Will the second round of vaccines be enough to stop the newest COVID-19 strain in CT?


(WTNH) — The White House COVID task force announced, on top of a UK strain that mutated and is up to 70 percent more contagious than regular COVID, looks like a U.S, born strain is at least 50 percent as contagious as before.

The bottom line is there is more COVID and it is easier to catch. It can have a serious impact on Connecticut.

Governor Lamont announced a major milestone Friday.

“Connecticut is the first state in the country where every nursing home has gotten their vaccine for their first shot,” Gov. Ned Lamont.

But until the second dose is administered, studies have shown the vaccines are only about 50 percent effective in protecting you from COVID. As the second doses of the vaccine are being administered daily, will it be enough to stop the newest fast-moving strain in Connecticut?

“Vaccines are a hope on the horizon, but it’s going to take time for everybody to get vaccinated. I certainly know people who have gotten vaccinated, who are still getting COVID. They might be milder cases which is the good news,” Manisha Juthani, MD, Yale Medicine.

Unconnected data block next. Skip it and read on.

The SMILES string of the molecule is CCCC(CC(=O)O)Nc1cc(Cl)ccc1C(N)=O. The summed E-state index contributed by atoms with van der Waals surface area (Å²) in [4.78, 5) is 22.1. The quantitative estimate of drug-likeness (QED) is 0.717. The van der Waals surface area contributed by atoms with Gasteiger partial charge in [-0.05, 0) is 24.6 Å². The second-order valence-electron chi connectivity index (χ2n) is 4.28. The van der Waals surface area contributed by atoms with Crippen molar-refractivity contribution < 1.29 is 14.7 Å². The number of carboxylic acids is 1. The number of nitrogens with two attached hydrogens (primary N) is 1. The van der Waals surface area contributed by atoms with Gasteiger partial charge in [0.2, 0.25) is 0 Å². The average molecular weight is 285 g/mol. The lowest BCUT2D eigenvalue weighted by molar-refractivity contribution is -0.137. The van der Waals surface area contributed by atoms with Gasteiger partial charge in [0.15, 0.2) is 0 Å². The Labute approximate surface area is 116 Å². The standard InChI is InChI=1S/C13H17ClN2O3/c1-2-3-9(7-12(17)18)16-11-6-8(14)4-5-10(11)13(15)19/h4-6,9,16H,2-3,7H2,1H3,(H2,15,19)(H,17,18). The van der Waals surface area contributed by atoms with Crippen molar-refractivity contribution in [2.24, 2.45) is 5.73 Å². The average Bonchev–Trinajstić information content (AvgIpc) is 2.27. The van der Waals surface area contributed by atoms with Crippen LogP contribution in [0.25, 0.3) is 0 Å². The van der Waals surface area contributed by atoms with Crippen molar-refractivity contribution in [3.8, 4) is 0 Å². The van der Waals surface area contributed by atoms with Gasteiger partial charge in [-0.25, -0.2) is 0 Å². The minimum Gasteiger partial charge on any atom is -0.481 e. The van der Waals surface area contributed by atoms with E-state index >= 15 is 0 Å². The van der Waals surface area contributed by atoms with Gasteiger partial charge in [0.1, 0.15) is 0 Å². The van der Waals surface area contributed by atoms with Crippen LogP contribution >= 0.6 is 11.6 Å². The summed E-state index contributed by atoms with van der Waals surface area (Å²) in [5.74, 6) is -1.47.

More good news: the current COVID tests are still able to detect the mutated strains. And while they are not deadlier, the fact that they are more contagious means more disease in the community.

Dr. Juthani adds, “If you have more people infected, it’s not rocket science to understand that some of those people are going to have more severe disease and eventually end up in the hospital. So we don’t always know who it is that’s going to be more severely infected.”

Some hospitals in the state say they will have room to expand capacity for beds and they will be able to manufacture more PPE. But one thing that this strain will have a direct impact on if it continues to flare up, will be their front line healthcare workers.

“Healthcare workers have gotten COVID. Healthcare workers are taking care of COVID patients and non-COVID patients. They are most certainly getting tired all around,” Dr. Juthani said.

Dr. Juthani says to keep in mind this: As the strains mutate, and there’s a good likelihood there will be more new ones out there in the future, she says they can also adjust the vaccine if it becomes ineffective against certain ones.

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